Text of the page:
The market is definitely making progress, he said - it’s very close to reaching its 35% women in leadership target, and it’s seeing increased diversity across many characteristics at all levels, including leadership. But even though it’s catching up, it does remain behind. Insurance lags behind other financial services when it comes to the diversity of its workforce, and behind many other industries in terms of perceptions of new talent.
“In a 2022 Cybil study, insurance was ranked 10th out of 16 in terms of most attractive industries to talent – and probably only placed that well because it was part of broader financial services,” he said. “It’s true insurance is probably five-to-seven years behind leading industries on DE&I, but I firmly believe we will catch up in the next few years.
“I see evidence of improvements in our Markets, Policies & Practices (MP&P) return and in our annual culture survey. So I’m very positive about the future for the Lloyd’s Market.”
Looking at what Lloyd’s ‘Culture Strategy’ has achieved, Lomas highlighted the key to implementing a successful strategy: a good strategy has to set a clear aim and aspiration, he said. Introducing targets can feel artificial – and it’s the action behind them that matters – but they do help define what ‘good’ looks like.
“So, it also needs to set out how you will achieve the aspirations over time and how progress will be measured,” he said. “Critically, the expectation of higher standards, better practices and improved culture need to be built into performance and the organization’s broader objectives. We all win if we collectively shift the dial on culture. Better availability and access to talent means better performing teams, more product innovation from diverse perspectives, and ultimately a market where people want to come and work.”
Also critical to moving the dial on DE&I are industry-wide events such as the Dive In Festival, which Lomas described as the “Glastonbury for DE&I”.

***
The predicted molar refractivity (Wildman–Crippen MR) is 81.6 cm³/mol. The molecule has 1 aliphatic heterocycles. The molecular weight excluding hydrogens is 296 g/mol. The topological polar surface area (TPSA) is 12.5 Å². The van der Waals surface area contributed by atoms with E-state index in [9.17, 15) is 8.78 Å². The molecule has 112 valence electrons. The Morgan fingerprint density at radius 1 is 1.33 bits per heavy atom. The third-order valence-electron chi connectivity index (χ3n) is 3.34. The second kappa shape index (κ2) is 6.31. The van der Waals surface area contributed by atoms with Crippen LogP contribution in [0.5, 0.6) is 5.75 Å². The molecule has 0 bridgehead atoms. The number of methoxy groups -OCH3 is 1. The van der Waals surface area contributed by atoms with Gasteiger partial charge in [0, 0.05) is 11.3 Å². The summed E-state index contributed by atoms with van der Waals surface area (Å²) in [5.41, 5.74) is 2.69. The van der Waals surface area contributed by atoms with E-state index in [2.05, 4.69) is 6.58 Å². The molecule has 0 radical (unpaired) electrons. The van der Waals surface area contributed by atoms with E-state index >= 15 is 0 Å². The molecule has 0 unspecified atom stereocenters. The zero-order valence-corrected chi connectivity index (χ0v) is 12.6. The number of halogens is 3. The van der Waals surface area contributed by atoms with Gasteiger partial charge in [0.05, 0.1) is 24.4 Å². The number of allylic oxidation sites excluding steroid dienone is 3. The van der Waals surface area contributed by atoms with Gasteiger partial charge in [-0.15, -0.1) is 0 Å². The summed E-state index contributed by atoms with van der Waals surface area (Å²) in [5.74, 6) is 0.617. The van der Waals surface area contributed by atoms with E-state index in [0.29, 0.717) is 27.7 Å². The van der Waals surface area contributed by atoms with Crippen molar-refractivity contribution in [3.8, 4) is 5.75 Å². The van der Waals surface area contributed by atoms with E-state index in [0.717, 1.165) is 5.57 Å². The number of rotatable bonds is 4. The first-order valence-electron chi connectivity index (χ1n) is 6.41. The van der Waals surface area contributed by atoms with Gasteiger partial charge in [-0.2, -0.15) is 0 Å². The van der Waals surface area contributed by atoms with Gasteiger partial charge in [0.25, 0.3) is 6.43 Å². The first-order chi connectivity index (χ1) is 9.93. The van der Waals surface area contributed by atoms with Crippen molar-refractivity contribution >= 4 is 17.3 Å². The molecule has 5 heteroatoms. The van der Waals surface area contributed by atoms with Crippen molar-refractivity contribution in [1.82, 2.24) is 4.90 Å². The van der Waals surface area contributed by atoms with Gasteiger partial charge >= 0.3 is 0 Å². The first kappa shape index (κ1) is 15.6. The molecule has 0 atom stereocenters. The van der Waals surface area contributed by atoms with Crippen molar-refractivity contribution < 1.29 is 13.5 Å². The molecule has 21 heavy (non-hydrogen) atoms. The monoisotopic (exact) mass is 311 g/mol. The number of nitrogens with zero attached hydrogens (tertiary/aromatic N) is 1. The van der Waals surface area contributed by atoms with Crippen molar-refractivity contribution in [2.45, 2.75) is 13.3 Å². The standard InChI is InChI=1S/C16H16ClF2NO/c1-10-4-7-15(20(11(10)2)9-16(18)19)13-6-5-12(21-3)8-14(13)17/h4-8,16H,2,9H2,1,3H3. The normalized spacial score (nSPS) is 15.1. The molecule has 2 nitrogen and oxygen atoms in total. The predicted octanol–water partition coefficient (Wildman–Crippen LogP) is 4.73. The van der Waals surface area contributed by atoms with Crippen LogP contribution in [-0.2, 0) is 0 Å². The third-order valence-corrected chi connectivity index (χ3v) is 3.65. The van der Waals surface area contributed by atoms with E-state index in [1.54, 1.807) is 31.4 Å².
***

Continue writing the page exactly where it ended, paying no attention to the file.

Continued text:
“It’s a superb insurance industry initiative which started in London in 2015 and has grown into a global phenomenon in nearly 40 countries, with 35,000 participants and participants tuning in from 97 countries,” he said. “The reach of Dive In is truly amazing. Collaboration is what makes Dive In a profound initiative: it’s a huge feat that takes a ton of organization and willing volunteers across the globe.”
This year’s Dive In theme is ‘Unlocking Innovation: The Power of Inclusion’. Lomas noted that this translates to the need for business leaders to understand the importance of diversity in creating innovation and commercial success. As with all things, he said, there is also a need for evolution.
“In the Lloyd’s strategy, we talk about making the market a destination for global talent,” he said. “As part of this year’s Dive In, we will be running ‘Dive In to Reverse Mentoring’, a program showing the opportunity for leaders to be paired with talent across the globe to foster better understanding, new perspectives and more effective ideas.
“Dive In has been wonderful in supporting education around DE&I and ensuring that learning is delivered in an impactful manner. The next step for Dive In is to take that impact throughout the year – so over the next two years, we will evolve Dive In by adding new elements without losing the core festival feel. Exciting times!”
Interested in diversity, equity and inclusion topics? Click here to catch up on any Dive In 2022 events you missed